I'm getting ready to build a railing on a new deck, and want to get a
It appears that I have to make a choice between a round head and clipped
What are the pro's and con's of each style? Is there one that's favored
over the other,
for general nailing. For this project I'll be toe nailing the horizontal
(2x4) to the 4x4 posts. I'm assuming the clipped head nailer will leave a
nail hole. Does that also mean it doesn't provide as much holding power?
Round head claims to have more holding power but clipped head holds more
nails per strip which is important to someone who is making his living with
the gun. Clipped head nails are usually cheaper which is also important.
IMO I would look instead for which gun feels good to you as far as weight
and handling. Also consider the availability of service and parts. Price
tag is also something to consider. If you are just going to be a casual
user just about any gun will be adequate.
Both nails are going to have sufficient holding power for most applications.
As far as installing a rail to a deck I would say that a screw would work
best. Especially if your fastener is going into end grain. Also, a normal
framing nail will corrode away before the wood needs to be replaced.
If you just want a new toy, buy a self feeding screw gun for this
application. If you just want a framing nailer, buy it but still use screws
(stainless or non-corrosive coated) for your deck railing.
I've used both, and when I buy one it'll be the clipped head variety. A
clipped head nailer will hold the same number of nails with a shorter
magazine, which makes it much easier to use. The big plus of the round head
is that the finished product looks a little better (but only to you, because
nobody else will look that close).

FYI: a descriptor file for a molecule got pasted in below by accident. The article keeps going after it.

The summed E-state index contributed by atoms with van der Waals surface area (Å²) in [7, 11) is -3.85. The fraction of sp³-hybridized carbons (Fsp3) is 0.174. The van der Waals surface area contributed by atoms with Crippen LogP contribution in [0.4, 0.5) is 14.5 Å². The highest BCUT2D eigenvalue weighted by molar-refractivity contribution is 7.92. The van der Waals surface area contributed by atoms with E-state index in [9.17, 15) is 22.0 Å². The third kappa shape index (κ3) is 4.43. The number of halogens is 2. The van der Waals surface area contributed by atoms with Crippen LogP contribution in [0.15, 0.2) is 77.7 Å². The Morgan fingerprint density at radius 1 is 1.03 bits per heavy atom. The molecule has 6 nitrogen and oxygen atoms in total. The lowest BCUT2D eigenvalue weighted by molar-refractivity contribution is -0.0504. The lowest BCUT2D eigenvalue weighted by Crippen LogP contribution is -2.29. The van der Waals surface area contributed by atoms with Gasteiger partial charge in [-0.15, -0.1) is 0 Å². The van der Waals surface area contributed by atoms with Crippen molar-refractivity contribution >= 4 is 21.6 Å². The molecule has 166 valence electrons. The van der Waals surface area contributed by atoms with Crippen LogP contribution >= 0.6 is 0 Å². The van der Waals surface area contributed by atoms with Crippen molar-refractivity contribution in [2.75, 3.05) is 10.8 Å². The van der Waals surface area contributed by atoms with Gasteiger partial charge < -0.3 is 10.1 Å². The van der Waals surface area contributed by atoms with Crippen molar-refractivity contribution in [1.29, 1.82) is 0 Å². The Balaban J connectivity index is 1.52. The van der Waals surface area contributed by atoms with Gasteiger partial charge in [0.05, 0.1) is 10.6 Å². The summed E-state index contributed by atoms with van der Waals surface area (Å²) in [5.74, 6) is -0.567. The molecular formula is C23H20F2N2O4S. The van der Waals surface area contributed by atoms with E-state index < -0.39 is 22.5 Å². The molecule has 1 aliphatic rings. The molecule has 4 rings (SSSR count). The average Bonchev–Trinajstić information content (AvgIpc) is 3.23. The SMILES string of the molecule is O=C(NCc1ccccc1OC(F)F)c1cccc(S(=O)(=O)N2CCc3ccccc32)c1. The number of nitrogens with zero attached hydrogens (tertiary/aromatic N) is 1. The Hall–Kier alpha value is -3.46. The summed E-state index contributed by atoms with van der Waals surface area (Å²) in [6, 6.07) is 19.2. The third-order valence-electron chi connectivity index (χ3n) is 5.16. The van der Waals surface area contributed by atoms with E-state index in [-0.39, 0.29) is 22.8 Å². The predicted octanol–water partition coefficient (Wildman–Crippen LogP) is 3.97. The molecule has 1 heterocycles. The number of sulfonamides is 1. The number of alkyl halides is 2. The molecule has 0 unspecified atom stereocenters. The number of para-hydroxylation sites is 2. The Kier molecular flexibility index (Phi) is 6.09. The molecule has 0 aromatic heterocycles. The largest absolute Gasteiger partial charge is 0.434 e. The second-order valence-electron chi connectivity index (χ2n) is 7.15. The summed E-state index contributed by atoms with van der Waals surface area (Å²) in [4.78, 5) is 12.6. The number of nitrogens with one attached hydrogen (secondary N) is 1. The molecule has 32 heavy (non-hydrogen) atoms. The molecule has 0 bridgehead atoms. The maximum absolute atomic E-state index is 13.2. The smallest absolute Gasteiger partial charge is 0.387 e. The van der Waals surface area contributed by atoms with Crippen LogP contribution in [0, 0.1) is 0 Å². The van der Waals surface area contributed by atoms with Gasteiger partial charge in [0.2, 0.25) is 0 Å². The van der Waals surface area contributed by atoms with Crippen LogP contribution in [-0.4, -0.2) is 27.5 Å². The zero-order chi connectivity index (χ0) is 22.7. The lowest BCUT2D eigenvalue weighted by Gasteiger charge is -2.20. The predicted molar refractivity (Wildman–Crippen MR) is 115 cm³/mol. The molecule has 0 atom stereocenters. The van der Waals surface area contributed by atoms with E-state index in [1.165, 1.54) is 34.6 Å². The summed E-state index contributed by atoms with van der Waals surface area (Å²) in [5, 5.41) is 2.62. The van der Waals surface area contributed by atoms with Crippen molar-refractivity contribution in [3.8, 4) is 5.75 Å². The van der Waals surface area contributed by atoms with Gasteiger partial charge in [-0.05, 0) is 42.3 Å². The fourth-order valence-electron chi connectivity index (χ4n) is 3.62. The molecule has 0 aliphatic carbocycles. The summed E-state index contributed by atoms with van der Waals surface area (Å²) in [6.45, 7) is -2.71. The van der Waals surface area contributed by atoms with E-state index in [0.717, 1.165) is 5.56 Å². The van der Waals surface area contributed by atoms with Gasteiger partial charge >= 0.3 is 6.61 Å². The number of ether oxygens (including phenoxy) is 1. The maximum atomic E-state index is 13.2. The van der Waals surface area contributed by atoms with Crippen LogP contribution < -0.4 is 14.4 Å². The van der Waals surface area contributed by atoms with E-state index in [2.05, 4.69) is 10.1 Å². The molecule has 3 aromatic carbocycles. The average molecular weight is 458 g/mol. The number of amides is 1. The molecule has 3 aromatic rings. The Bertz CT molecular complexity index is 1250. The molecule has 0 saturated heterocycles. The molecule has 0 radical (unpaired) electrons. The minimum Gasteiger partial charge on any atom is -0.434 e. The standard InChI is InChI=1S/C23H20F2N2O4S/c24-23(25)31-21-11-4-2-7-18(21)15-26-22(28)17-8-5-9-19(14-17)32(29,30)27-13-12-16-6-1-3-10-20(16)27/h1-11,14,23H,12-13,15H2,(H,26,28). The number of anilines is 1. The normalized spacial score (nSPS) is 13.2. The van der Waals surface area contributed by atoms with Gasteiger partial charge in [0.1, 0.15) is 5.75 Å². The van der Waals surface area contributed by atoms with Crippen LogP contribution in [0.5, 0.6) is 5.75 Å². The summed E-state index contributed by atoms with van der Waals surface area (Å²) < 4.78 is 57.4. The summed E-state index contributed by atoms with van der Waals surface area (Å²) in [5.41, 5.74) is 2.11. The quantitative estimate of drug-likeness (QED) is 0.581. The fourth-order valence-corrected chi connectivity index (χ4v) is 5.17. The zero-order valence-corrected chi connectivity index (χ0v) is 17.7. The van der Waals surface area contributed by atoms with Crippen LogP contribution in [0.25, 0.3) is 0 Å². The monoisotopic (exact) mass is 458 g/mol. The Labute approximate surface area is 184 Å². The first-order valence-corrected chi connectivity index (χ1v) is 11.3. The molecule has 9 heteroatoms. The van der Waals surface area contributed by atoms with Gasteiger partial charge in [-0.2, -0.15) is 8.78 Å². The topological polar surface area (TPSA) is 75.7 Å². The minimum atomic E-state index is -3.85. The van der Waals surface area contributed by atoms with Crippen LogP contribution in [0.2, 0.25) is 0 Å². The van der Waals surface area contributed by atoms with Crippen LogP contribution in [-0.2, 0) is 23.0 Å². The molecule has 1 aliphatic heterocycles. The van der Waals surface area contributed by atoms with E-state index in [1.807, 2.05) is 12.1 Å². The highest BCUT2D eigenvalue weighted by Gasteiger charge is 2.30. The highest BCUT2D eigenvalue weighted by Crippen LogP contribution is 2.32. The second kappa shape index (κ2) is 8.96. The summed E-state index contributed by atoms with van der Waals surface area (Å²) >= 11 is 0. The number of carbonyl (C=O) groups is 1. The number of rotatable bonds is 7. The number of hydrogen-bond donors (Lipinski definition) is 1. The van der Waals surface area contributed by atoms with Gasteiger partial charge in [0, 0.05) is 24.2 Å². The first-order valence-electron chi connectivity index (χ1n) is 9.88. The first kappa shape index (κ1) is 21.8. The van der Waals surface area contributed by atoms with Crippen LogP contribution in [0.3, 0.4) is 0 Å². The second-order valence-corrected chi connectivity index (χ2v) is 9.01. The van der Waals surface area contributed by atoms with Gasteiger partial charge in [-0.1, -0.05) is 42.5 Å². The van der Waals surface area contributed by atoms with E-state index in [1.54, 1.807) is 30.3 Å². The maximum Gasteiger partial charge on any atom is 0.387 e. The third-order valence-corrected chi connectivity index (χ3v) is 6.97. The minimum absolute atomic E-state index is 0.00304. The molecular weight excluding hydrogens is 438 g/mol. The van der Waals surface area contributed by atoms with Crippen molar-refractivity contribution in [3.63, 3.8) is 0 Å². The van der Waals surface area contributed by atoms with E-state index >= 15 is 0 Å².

I have to agree with a previous post. Why would you use nails?? I have nail
guns but my deck is held together with screws. You can use a corded or
cordless drill with a screw bit or an actual screw gun. Much more holding
power and will last longer.IMHO
I have a clipped head nailer from Senco (Frame Pro 601) that can use round
head nails...even though there is no restrictions in my area about clipped v.
round head. The round head nails I have are, of course, from Senco for the
nailer. They don't cost any more than the clipped nails either.
First, a clipped head nail has the same diameter head as a round head
nail, only the edge is "clipped" - like a letter D. This generally
means the magazine holds more nails for a given length. Although some
building codes, notably California and Florida, restrict the use of
clipped head nails, independent studies have show the heads have
almost the same holding power. It seems the bigger problem is pullout
in high winds - which can be minimized by using coated and/or
This leads to my next question - why on earth would you use nails
anywhere on a deck. Screws are far superior - use galvanized or
stainless steel. Non hot-dipped galvanized steel nails should not be
used on pressure treated lumber or in an exposed location either.
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